The General Problem Solver
In a previous post entitled "Playing the Imitation Game," I discussed Alan Turing's vision, published in 1936, of a single, universal machine that could be programmed to solve any particular problem. In 1959, Allen Newell and Herbert A. Simon took a different approach. Their goal was to develop a computer program that could function as a universal problem solver.
Newell and Simon - Courtesy Carnegie Mellon University Libraries
In theory, their general problem solver (GPS) would be able to solve any problem that could be presented in the form of specific types of mathematical formulas that are useful in programming logic. This type of problem would include geometric proofs, which start with definitions, axioms (statements accepted as fact), postulates, and previously proven theorems, and use logic to arrive at reasoned conclusions.
The Tower of Hanoi
One of the problems GPS solved was the Tower of Hanoi — a game or puzzle consisting of three rods and a number of disks of different sizes, which can slide onto any rod.
When you start, all the disks are on one rod, ordered from largest to smallest from the bottom up. The goal is to move the entire stack to another rod in the least number of moves following these rules:
● Move only one disk at a time.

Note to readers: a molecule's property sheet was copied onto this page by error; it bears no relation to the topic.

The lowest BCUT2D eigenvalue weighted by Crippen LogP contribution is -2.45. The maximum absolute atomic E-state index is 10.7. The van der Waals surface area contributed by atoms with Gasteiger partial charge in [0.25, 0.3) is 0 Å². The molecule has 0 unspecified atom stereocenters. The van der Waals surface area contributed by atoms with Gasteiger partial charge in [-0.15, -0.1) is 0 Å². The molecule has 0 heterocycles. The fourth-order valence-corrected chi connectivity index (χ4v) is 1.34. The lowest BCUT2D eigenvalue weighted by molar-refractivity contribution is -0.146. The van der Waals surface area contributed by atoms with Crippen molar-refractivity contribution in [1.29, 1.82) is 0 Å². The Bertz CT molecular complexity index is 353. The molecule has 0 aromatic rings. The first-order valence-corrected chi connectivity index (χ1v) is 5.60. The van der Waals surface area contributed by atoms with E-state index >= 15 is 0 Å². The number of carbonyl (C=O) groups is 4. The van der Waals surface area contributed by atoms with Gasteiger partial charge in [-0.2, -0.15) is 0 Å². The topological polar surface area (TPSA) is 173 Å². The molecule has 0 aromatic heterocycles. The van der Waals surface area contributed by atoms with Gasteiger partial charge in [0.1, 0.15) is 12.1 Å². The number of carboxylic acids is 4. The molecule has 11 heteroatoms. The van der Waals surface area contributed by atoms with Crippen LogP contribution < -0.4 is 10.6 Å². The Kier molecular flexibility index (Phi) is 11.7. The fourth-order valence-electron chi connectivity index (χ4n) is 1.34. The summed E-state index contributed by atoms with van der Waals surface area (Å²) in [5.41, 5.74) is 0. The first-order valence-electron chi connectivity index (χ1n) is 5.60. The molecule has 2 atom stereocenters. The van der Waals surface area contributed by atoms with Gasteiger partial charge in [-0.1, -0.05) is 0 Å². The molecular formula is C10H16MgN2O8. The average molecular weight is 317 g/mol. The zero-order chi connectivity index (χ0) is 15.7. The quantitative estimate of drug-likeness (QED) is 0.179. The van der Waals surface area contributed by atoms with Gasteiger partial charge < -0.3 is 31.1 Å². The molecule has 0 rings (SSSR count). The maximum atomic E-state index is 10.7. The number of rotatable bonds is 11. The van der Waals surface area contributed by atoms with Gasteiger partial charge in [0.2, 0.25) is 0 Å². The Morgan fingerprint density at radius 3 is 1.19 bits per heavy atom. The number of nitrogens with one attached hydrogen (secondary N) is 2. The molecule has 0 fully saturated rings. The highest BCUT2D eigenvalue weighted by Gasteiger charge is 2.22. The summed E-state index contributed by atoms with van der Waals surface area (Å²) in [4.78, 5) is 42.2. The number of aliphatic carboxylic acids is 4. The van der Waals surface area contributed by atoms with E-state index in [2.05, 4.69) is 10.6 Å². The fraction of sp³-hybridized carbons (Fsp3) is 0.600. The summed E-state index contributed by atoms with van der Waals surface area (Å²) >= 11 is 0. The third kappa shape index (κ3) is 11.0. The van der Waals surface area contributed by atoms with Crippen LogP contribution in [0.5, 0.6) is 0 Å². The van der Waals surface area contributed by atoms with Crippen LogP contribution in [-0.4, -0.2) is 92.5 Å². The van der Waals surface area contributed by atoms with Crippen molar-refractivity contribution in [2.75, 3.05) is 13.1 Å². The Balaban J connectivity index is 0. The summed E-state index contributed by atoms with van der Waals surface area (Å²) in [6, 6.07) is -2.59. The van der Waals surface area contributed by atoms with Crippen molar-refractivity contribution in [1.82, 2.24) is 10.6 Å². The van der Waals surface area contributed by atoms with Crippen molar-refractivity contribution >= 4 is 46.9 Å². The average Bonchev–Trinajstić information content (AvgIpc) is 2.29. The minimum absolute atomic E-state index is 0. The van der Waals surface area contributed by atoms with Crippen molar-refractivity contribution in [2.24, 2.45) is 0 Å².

● Do not place a larger disk on top of a smaller one.
● Each move consists of taking the top disk from one stack and placing it on an empty rod or on the top of an existing stack.
The minimum number of moves to solve the Tower of Hanoi is 2n – 1, where n is the number of disks, so for three disks, the minimum number of moves is (2 x 2 x 2) – 1 = 7.
The Physical Symbol System Hypothesis
One of the key parts of the general problem solver was what Newell and Simon called the physical symbol system hypothesis (PSSH). According to Newell and Simon, "A physical symbol system has the necessary and sufficient means for general intelligent action." Such a system would be able to take patterns (symbols), combine them into structures (expressions), and manipulate them using various processes to produce new expressions.
Newell and Simon believed that human intelligence was no more than a complex physical symbol system. They thought that a key part of human reasoning consisted merely of connecting symbols — that our language, ideas, and concepts were just broad groupings of interconnected symbols. For example, when we see a chair or a picture of a chair, we associate it with the act of sitting. When we smell smoke, we associate it with fire, which is associated with danger, which may trigger a fight-or-flight response.
Newell and Simon argued that by feeding a machine enough physical symbols, creating a sufficient number of associations, and putting rules in place for combining symbols into structures and manipulating them to create new expressions, machines could be made to "think" like we humans do. This theory forms the basis of what drives most of machine learning and artificial intelligence to this day.